How ‘Lollipop Chainsaw’ Struck a Scantily-Clad, Miniskirt-ed Blow for Women Everywhere

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chris-littlechild - June 21, 2013

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Anyone that was even slightly conscious in the back of their Gameology class lecture hall knows it: the representation of women in video games is a controversial topic indeed. The can is open, as it were, and there are worms all over the damn floor.

Why do the chests of the ladies of Soul Calibur jiggle as viciously as two sacks full of angry wolverines at their slightest movement? Why does Cammy seem to think that her tiny buttcheek-framing leotard is appropriate attire for a fist-tacular fighting tournament? Why were the chesticles of Lara Croft --gaming's first legitimate ‘action heroine'-- exaggerated so? Because that's simply the way things are done around these parts. If having the ‘sex factor' and still being able to kick all kinds of man-ass is wrong, we don't want to be right.

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It was the ever-demented gaming guru Suda 51, creator of the unhinged Killer 7 and No More Heroes, who showed us the error of our bosomy ways with Lollipop Chainsaw. Except he didn't. But, y'know, work with us here.

On the anniversary of Lollipop Chainsaw's release, we're taking at look at just what the holy hell was going on in this bizarre, retro-infused beat ‘em up. It is, perhaps, a parody of the sexy, ditzy, blonde ‘victim' trope, as seen in horror movies on a fist-shakingly frequent basis. Our protagonist is Juliet Starling, a buxom blonde teenage cheerleader whose high school is beset by a gonad-chomping zombie horde. Does she take a simpering, distressing damsel approach to the whole situation, taking the time to provide lingering shots of her boobtastic before her inevitable disembowelment? She does not. Nuts to that.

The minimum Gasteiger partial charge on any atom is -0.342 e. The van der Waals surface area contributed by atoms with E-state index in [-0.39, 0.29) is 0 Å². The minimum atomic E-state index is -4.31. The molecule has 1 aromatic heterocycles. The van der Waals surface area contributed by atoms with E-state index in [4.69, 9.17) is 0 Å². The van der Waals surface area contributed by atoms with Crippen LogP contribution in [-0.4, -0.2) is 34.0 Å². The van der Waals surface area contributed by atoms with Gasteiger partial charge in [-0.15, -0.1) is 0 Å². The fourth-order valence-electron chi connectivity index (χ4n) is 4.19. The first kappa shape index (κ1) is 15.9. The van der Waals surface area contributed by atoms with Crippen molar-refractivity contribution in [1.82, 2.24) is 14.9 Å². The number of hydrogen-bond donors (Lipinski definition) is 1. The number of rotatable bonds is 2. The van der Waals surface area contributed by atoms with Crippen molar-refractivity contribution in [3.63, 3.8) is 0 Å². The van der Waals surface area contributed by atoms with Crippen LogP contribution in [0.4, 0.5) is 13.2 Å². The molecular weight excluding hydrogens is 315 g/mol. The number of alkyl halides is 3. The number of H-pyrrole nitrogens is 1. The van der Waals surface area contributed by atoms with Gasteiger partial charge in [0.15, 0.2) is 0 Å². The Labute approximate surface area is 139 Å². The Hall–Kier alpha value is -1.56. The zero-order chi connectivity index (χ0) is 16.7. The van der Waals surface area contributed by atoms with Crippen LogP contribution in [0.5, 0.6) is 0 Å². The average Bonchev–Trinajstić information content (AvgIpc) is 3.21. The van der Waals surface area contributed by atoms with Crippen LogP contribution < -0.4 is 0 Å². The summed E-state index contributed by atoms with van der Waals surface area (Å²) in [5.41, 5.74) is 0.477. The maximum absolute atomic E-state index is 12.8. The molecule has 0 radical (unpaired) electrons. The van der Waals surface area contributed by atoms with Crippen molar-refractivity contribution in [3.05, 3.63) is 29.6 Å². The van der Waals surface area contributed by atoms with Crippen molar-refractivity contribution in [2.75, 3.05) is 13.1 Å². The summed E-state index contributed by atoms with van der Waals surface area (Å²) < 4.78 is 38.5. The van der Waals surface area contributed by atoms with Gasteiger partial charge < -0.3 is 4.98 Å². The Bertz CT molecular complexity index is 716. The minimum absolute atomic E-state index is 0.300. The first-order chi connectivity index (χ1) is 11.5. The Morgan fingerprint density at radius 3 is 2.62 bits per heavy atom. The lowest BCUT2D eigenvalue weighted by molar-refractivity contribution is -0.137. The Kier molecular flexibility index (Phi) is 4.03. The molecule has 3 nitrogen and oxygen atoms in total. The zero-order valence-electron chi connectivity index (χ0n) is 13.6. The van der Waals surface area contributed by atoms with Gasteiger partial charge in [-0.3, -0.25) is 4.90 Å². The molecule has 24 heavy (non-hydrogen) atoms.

Juliet Starling comes from a long line of zombie hunting crazies, and propels herself into battle with all the righteous fury of one of those Viking berserkers who would thunder about the battlefield with their mighty ax a-twirlin' and no pants on. (If memory of high school history serves, many a would-be invader was repelled by the hideous sight of Norse wangs flapping gleefully about the place as nature intended. Intended, but sure as shit didn't want to look at).

Further, she does so with a rocket-powered, bullet firing chainsaw. We don't know how much badass is too much badass, but we must be perilously close here.

Most importantly, her dumbass boyfriend Nick is no use. This is far from a traditional Super Mario rescue-the-feeble-princess story. Here, we have a voluptuous young ‘Mario' in a miniskirt, while ‘Princess Peach' is a severed dude-head (he is murderized by the horde at the end of the tutorial stage).

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It's interesting, then, that the main male character's sole function is to dangle ineffectually from your belt, making shit-tastic wisecracks at every possible opportunity (whilst bouncing off of Juliet's asscheeks with every step she takes). Sure, tongues couldn't be lodged any further in cheeks throughout Lollipop Chainsaw, but a blow was struck for women's equal rights to ass-kickery nonetheless.

On an entirely unrelated topic, there's an achievement/trophy for taking a sneaky ogle up Juliet's skirt.

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